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Overall verdict

The Top Gear car review: Jaguar XF Sportbrake

Overall verdict
Jaguar said its SUVs made new estate cars pointless. It’s built one anyway, and it’s mostly a success.


Even more handsome than the saloon and drives just as tidily, huge and versatile boot, more headroom.


Interior just as dated as the saloons, off-the-pace infotainment, very long and pricey options list.


What is it?

A surprise car. Once Jaguar bet the farm on SUVs with its aluminium-heavy F-Pace, and followed that up by revealing the smaller E-Pace crossover, the idea of a modern Jag estate car was all but dead in the water. Because folks who want a big premium-badged car with lots of boot space also want the ride height and power trip offered by a high-up 4x4, right?

Wrong, according to Jaguar. Lots of its faithful customers apparently found the F-Pace too wide and too tall for their dogs to leap into, so a wagon has been allowed back into the range. Except it’s called nothing so utilitarian as that. The XF Sportbrake is supposed to ape the look of a shooting brake and be a diamond in the rough to drive. And largely, it is.

Under the bodywork and from the front seats, the XF Sportbrake is like any other XF we’ve come across, so let’s focus on the new bit: the cargo bay. The vital stats are these: 565 litres with all five seats in place, and 1,700 litres when folded. That’s broadly competitive with the new BMW 5 Series Touring, but predictably less commodious than the gargantuan Mercedes-Benz E-Class estate.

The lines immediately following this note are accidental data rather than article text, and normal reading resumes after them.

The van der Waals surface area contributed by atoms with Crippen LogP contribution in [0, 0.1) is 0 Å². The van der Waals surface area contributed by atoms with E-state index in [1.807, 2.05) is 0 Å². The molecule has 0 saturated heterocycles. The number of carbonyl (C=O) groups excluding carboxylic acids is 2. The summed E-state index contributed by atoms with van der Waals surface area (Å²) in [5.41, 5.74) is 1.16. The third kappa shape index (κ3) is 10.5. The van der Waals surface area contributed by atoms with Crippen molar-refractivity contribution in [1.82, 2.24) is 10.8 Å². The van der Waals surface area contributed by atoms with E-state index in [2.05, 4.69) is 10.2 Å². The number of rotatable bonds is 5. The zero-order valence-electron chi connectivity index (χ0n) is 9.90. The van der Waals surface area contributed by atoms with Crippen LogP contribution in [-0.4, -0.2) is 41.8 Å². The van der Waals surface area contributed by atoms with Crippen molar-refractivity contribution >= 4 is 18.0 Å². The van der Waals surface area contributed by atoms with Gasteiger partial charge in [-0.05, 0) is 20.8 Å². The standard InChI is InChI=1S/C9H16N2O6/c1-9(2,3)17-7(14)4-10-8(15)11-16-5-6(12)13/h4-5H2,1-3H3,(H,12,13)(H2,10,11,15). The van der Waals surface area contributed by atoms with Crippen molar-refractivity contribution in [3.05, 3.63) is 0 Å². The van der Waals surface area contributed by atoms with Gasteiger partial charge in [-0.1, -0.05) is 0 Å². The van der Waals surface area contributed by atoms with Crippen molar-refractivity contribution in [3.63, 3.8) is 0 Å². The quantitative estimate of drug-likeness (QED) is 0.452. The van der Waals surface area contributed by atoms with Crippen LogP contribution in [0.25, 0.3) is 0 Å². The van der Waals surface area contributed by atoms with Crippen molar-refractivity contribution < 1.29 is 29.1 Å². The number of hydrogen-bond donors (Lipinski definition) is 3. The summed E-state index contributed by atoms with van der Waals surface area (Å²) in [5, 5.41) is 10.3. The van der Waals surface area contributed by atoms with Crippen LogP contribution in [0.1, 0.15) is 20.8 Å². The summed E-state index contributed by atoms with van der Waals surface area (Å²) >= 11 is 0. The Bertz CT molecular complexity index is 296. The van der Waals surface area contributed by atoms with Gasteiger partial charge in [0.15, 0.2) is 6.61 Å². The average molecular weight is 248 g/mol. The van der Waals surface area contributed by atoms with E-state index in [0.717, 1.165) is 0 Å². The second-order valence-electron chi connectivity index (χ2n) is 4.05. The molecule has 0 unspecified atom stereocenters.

Unlike the Mercedes, there’s no option to add two extra jump seats, but the seat bases fold flat, they’re spring loaded to drop the backrests quickly without complicated and heavy electrified mechanisms, and the boot’s side walls have been smoothed to stop wheelarch intrusions blocking bulky items. Add in the lashing points and removable dividers and you’re looking at a well-thought-out estate car boot. Well done, Jaguar.

Most XF Sportbrakes are all-wheel drive, as Jaguar says this fits with the more ‘active lifestyles’ of the folks who buy them. Engine-wise, you’ve got the dull but worthy four-cylinder turbo petrol and diesels in a couple of states of tune, plus a turbodiesel V6 which is undoubtedly our favourite way to power an XF. The supercharged V6 petrol is no longer available.

You can festoon your XF with options like adaptive suspension, Jaguar’s wearable ‘Activity Key’, driver-assisting cruise control and anti-crash tech, and the world’s largest panoramic glass roof, which has a gesture-controlled blind, because that’s something the world needs, apparently.

This sector is no stranger to enormous options lists and big price premiums, and Jaguar’s jumped in with both feet (or should that be all four paws?). It’s very easy to take your XF Sportbrake beyond £60k or even £70k in the pursuit of draping that handsome form in all the tech you desire.

Highlights from the range

Title 0–62 CO2 MPG BHP Price
The fastest
2.0i [300] Portfolio 5dr Auto AWD
6.0s 175g/km 37.2 300 £49,530
The cheapest
2.0d Prestige 5dr
10.0s 135g/km 54.3 163 £37,125
The greenest
2.0d Portfolio 5dr
10.0s 135g/km 54.3 163 £40,470